"I don't have anything to do with that," James said of the open spot left with Samuel's AWOL status. "All I have to do is come in here and pick up the defense as fast as I can and work hard and just try to get out on the field and help the team win. That's all I can think about at this point. I just want to be the best player I can be. Work as hard as I can and not leave anything out there. I just want to help this team get to where we want to be. That's my expectation -- just be the best player I can be."
Wilson would appear to be the longest shot to fill the potential open slot at corner. While he was drafted as a corner, he's played virtually his entire career at safety save for some practice action and sub package work. He's suffered a number of leg injuries in his time in New England, including a hamstring issue last fall that landed him on injured reserve on Dec. 4 and limited him to just four games played for the season.
Similarly, Gay has battled his share of injuries in his three seasons in New England. After serving as a surprise contributor and injury fill-in as a rookie free agent in 2004, he's played in just eight games over the last two seasons. The Patriots gave him a $1.3 million restricted free agent tender this spring, perhaps an indication of the team's desire to retain his services as any other team looking to sign Gay would have had to surrender a second-round pick as compensation. Gay once seemed to have a promising future in New England after starting nine of 15 games played in 2004, and all three postseason games on the way to a Super Bowl ring, but much like his career at Louisiana State, injuries have hindered his development.
Whether it's Scott, James, Wilson, Gay, another player or even Hobbs' development into more of a No. 1 type corner in Samuel's absence, don't expect the remaining members of the New England secondary to sit around and feel sorry for themselves. With or without the guy who tied for the NFL lead in interceptions a year ago, life will go on in the Patriots defensive backfield.
"All of us go out there ready to step it up," Hobbs said. "We don't look at it as lets jump on one guys' shoulders, especially in the back end in the secondary where you are always out there by yourself anyway. You always have to feel like you're the guy to make that play. I think that with everybody having that mentality that's how we do make plays as a team."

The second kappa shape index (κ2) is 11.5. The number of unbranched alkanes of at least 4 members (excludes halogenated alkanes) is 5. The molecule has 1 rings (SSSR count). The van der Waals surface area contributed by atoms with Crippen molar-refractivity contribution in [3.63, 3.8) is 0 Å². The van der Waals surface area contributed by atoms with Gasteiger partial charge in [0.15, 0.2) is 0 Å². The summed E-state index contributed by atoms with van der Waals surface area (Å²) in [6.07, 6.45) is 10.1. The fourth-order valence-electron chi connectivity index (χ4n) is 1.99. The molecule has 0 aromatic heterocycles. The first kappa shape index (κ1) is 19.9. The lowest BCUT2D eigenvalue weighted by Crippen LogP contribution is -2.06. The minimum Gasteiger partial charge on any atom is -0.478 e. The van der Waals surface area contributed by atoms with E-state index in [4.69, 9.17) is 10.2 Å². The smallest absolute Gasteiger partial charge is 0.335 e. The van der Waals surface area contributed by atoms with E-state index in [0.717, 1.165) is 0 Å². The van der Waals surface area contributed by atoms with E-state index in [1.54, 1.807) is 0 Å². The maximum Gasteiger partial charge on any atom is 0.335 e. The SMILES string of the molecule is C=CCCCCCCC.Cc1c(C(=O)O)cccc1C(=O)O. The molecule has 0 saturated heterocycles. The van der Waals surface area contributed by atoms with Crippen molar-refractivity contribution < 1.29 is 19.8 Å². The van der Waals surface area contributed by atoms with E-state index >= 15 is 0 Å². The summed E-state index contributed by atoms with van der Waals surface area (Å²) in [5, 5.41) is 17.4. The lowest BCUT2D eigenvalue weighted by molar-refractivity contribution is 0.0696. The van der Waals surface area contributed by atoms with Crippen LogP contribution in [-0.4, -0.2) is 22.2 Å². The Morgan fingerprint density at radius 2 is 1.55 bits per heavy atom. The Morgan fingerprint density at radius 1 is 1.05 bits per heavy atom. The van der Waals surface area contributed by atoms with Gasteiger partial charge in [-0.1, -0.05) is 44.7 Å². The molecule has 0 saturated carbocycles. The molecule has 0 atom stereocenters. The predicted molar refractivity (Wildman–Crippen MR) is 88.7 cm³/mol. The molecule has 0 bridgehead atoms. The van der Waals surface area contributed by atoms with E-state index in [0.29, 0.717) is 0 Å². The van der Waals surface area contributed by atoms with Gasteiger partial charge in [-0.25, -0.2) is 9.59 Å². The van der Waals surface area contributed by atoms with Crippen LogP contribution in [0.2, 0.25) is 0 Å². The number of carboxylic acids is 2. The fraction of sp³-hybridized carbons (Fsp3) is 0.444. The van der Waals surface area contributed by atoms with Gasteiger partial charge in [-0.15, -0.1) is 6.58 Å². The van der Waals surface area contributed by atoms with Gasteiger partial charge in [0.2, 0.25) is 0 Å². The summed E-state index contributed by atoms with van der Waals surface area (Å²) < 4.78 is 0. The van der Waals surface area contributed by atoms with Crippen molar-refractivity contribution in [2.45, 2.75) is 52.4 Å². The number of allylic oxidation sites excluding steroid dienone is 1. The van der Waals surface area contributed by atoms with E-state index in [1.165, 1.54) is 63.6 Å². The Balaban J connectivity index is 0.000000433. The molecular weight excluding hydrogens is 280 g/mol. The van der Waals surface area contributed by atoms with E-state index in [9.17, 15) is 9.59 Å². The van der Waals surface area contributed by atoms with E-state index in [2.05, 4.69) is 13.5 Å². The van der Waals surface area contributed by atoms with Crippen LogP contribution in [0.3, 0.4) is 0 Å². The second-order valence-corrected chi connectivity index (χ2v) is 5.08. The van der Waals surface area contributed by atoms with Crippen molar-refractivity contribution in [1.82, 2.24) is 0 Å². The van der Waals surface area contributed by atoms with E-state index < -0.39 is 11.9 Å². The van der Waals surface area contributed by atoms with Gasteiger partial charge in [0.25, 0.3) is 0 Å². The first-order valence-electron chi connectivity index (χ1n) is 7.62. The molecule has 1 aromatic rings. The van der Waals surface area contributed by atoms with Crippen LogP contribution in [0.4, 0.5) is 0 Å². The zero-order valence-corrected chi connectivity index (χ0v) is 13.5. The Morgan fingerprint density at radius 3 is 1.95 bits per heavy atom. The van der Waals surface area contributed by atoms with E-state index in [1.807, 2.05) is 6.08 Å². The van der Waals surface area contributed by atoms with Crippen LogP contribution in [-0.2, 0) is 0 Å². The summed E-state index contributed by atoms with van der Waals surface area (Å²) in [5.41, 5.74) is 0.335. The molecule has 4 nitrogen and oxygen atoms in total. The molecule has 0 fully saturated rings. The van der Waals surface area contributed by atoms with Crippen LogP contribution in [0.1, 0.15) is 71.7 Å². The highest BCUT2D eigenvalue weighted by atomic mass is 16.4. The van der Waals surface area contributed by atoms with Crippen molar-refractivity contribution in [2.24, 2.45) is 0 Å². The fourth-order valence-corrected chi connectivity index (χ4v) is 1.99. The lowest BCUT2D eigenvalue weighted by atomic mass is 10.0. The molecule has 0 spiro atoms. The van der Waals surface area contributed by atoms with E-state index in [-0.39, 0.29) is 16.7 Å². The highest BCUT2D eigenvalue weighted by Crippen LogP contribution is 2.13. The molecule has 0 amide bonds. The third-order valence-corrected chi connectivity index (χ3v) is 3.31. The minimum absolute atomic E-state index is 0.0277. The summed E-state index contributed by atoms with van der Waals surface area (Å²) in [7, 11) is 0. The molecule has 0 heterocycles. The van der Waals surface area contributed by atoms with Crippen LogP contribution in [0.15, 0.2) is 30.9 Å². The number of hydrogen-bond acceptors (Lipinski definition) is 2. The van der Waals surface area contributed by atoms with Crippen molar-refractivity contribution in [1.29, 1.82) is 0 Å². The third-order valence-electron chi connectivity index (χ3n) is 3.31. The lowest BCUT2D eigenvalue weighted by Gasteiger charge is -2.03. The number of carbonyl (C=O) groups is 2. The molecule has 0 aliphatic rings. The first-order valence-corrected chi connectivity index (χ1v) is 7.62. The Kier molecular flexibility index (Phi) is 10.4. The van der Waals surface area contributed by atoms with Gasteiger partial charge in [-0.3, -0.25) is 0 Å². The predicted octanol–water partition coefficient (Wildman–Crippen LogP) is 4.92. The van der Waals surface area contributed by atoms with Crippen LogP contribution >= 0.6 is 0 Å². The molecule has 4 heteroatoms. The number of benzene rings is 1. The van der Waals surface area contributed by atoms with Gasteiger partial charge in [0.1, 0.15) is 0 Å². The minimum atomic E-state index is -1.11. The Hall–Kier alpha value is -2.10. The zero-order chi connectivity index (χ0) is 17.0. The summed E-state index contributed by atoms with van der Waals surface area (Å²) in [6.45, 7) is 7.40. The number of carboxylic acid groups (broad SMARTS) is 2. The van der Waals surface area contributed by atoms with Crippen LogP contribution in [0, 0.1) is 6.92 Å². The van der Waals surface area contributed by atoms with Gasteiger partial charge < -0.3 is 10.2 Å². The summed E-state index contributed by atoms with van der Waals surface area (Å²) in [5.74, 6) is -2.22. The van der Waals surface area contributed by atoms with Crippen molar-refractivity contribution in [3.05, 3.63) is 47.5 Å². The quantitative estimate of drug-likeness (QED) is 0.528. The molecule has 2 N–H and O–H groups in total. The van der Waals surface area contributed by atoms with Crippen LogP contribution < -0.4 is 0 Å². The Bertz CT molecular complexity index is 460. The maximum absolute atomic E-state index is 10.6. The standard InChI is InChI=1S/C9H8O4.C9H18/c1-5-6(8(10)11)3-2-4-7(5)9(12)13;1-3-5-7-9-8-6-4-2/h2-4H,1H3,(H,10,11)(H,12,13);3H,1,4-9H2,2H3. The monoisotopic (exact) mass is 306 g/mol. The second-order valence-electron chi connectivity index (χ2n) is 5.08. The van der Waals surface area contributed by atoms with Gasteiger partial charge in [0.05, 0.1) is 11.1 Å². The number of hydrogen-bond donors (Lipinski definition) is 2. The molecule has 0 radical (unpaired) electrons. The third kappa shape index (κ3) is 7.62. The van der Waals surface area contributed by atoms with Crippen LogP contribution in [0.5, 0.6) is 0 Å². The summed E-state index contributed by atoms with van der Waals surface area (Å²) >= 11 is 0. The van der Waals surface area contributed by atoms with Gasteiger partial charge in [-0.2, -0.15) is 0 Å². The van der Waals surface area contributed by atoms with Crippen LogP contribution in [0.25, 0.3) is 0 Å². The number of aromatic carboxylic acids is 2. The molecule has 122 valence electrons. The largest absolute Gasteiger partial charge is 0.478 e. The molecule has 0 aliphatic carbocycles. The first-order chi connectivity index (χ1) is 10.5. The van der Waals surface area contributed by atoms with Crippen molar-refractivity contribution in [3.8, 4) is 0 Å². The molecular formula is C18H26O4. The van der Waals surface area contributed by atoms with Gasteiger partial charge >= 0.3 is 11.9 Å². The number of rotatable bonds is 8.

If the team does have to play regular season games without Samuel, do the players feel that would leave a hole in the secondary?
"No. We just regroup and keep going," Hobbs responded quickly. "We've already regrouped. It's the same way with any of us. If one's missing...it's just like if Asante is hurt. We still have to go out there and play.
"That's what we do here for the Patriots, we're going to go out there and put the best 11 out there. God didn't break the mold since Zant isn't here. That's no disrespect to him at all. He understands what I mean by that. But we can't worry about those things because Asante is not here right now. We have to continue to play and continue to develop as a team because the season will move on without him."
--After an up-and-down 2006 campaign that ended on injured reserve with a shoulder injury, Patriots veteran punter Josh Miller feels on track to return to form this fall. While working back to full health, the former Steeler is also tweaking his form.
"For a year there I got into a bad habit of punting ball -- jamming myself instead of getting it out there. So I'm just trying to break that off. I'm fine. I like where I'm at. I feel good. My shoulder is fine. Luckily I have a couple months here to get it going before camp. I'm fine. I'm excited."
With Todd Sauerbrun's re-signing with the Patriots having been voided by an arbitrator, landing the All-Pro back with the Broncos, Miller will be the only veteran punter in New England camp this summer. While he'll technically be competing with NFL Europa allocates Danny Baugher and Tom Malone, Miller is only worried about himself at this point.
"I look at it like, there's only 32 jobs in the league so if you have one of them you should be happy," the 36-year-old Miller said, "So when I'm healthy I know I'll have one of them. So whatever they decide to do, cap-wise, age-wise, I could care less. As long as I can play in the league and be one of the top guys I'm fine with that. So it's out of my hands."
--Junior Seau is excited to be back in New England after his 2006 season with the Patriots was cut short with a broken arm. The future Hall of Famer started 10 games in his first season in New England, recording 70 tackles and one sack before landing on injured reserve on Nov. 27.
"This was definitely the only team that I would come back to, for many reasons," Seau said at the team's veteran mini-camp. "Having a year under my belt (in the Patriots defense) just makes me want to come back even more."
Seau wore a cast on his arm at mini-camp and says he'll protect the injury as best he can and "roll the dice. This is football."
While the former six-time All-Pro said he didn't know for sure that he'd be back in a Patriots uniform until he actually hopped a flight from San Diego and took a physical, he did say New England and a few other teams had been in contact with him earlier this offseason.
"Belichick called up and said he loved me," Seau said with a sly smile.
--S Eugene Wilson is one of a number of Patriots expected to bounce back from injury to hold down key roles in 2007. Wilson played in just four games last season while battling a hamstring injury that ended his season on injured reserve on Dec. 4. Wilson took part in June mini-camp and is prepared to return to his starting free safety slot.
"I feel like I am moving well. I'm knowing my responsibilities and I feel like I'm right back into the groove," Wilson said. "You love to be out there with your teammates and back out there playing going hard. Now that I'm back out there everything is good. I'm just going to keep on working hard and trying to help the team get better."